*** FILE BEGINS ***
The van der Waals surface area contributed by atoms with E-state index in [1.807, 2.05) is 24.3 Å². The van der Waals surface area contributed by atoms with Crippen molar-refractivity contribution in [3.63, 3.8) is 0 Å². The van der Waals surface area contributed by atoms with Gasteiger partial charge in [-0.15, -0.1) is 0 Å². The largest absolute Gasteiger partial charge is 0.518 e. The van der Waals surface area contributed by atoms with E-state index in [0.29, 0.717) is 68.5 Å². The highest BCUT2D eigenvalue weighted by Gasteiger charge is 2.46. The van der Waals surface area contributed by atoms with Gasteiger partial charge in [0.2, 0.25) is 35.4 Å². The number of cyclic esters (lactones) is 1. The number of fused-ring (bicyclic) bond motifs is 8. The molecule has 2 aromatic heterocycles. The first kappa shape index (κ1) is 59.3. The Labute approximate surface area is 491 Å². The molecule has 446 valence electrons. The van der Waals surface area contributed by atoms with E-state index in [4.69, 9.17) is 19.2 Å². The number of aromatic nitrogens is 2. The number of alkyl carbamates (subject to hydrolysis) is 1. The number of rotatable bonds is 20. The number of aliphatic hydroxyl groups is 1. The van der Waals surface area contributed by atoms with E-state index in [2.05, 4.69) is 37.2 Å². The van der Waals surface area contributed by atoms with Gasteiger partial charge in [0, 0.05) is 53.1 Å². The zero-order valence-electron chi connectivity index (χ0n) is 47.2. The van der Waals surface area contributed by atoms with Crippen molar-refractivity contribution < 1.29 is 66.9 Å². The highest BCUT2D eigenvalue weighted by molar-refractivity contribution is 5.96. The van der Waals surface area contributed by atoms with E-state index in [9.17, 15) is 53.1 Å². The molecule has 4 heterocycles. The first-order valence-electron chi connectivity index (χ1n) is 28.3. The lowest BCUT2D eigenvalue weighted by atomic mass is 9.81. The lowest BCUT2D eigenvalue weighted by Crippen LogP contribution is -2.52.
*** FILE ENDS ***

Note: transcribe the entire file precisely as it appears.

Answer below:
The van der Waals surface area contributed by atoms with E-state index in [1.807, 2.05) is 24.3 Å². The van der Waals surface area contributed by atoms with Crippen molar-refractivity contribution in [3.63, 3.8) is 0 Å². The van der Waals surface area contributed by atoms with Gasteiger partial charge in [-0.15, -0.1) is 0 Å². The largest absolute Gasteiger partial charge is 0.518 e. The van der Waals surface area contributed by atoms with E-state index in [0.29, 0.717) is 68.5 Å². The highest BCUT2D eigenvalue weighted by Gasteiger charge is 2.46. The van der Waals surface area contributed by atoms with Gasteiger partial charge in [0.2, 0.25) is 35.4 Å². The number of cyclic esters (lactones) is 1. The number of fused-ring (bicyclic) bond motifs is 8. The molecule has 2 aromatic heterocycles. The first kappa shape index (κ1) is 59.3. The Labute approximate surface area is 491 Å². The molecule has 446 valence electrons. The van der Waals surface area contributed by atoms with E-state index in [4.69, 9.17) is 19.2 Å². The number of aromatic nitrogens is 2. The number of alkyl carbamates (subject to hydrolysis) is 1. The number of rotatable bonds is 20. The number of aliphatic hydroxyl groups is 1. The van der Waals surface area contributed by atoms with E-state index in [2.05, 4.69) is 37.2 Å². The van der Waals surface area contributed by atoms with Gasteiger partial charge in [0, 0.05) is 53.1 Å². The zero-order valence-electron chi connectivity index (χ0n) is 47.2. The van der Waals surface area contributed by atoms with Crippen molar-refractivity contribution < 1.29 is 66.9 Å². The highest BCUT2D eigenvalue weighted by molar-refractivity contribution is 5.96. The van der Waals surface area contributed by atoms with E-state index in [9.17, 15) is 53.1 Å². The molecule has 4 heterocycles. The first-order valence-electron chi connectivity index (χ1n) is 28.3. The lowest BCUT2D eigenvalue weighted by atomic mass is 9.81. The lowest BCUT2D eigenvalue weighted by Crippen LogP contribution is -2.52.